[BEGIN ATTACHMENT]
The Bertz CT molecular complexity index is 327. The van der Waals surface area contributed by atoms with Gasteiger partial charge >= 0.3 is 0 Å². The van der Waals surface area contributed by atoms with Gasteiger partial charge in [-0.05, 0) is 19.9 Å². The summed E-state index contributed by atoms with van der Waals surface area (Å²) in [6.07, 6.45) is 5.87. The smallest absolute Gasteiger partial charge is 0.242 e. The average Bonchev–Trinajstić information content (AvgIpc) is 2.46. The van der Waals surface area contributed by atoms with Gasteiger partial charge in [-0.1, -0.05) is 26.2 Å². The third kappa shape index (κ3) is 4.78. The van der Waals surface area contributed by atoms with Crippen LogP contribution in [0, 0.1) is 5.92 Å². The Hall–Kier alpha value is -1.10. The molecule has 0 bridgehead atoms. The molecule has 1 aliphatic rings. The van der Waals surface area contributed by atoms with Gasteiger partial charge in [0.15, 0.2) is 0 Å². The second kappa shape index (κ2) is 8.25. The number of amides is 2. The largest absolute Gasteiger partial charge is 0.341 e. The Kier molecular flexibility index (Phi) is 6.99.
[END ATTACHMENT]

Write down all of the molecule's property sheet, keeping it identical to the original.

The Bertz CT molecular complexity index is 327. The van der Waals surface area contributed by atoms with Gasteiger partial charge >= 0.3 is 0 Å². The van der Waals surface area contributed by atoms with Gasteiger partial charge in [-0.05, 0) is 19.9 Å². The summed E-state index contributed by atoms with van der Waals surface area (Å²) in [6.07, 6.45) is 5.87. The smallest absolute Gasteiger partial charge is 0.242 e. The average Bonchev–Trinajstić information content (AvgIpc) is 2.46. The van der Waals surface area contributed by atoms with Gasteiger partial charge in [-0.1, -0.05) is 26.2 Å². The third kappa shape index (κ3) is 4.78. The van der Waals surface area contributed by atoms with Crippen LogP contribution in [0, 0.1) is 5.92 Å². The Hall–Kier alpha value is -1.10. The molecule has 0 bridgehead atoms. The molecule has 1 aliphatic rings. The van der Waals surface area contributed by atoms with Gasteiger partial charge in [0.15, 0.2) is 0 Å². The second kappa shape index (κ2) is 8.25. The number of amides is 2. The largest absolute Gasteiger partial charge is 0.341 e. The Kier molecular flexibility index (Phi) is 6.99.